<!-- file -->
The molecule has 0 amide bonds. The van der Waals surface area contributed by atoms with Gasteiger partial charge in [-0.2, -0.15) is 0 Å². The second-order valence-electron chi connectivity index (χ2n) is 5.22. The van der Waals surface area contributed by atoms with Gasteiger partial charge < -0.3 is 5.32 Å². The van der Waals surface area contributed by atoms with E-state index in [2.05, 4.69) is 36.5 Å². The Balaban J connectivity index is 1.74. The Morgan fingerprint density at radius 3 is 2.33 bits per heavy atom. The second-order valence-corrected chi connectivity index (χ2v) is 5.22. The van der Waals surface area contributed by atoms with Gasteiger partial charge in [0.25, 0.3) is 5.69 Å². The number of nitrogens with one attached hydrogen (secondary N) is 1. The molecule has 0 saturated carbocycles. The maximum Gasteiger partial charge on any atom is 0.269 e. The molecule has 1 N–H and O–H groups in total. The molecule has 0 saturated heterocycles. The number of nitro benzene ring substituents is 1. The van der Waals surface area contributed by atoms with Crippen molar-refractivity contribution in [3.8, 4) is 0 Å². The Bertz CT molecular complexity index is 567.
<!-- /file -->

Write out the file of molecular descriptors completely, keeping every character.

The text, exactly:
The molecule has 0 amide bonds. The van der Waals surface area contributed by atoms with Gasteiger partial charge in [-0.2, -0.15) is 0 Å². The second-order valence-electron chi connectivity index (χ2n) is 5.22. The van der Waals surface area contributed by atoms with Gasteiger partial charge < -0.3 is 5.32 Å². The van der Waals surface area contributed by atoms with E-state index in [2.05, 4.69) is 36.5 Å². The Balaban J connectivity index is 1.74. The Morgan fingerprint density at radius 3 is 2.33 bits per heavy atom. The second-order valence-corrected chi connectivity index (χ2v) is 5.22. The van der Waals surface area contributed by atoms with Gasteiger partial charge in [0.25, 0.3) is 5.69 Å². The number of nitrogens with one attached hydrogen (secondary N) is 1. The molecule has 0 saturated carbocycles. The maximum Gasteiger partial charge on any atom is 0.269 e. The molecule has 1 N–H and O–H groups in total. The molecule has 0 saturated heterocycles. The number of nitro benzene ring substituents is 1. The van der Waals surface area contributed by atoms with Crippen molar-refractivity contribution in [3.8, 4) is 0 Å². The Bertz CT molecular complexity index is 567.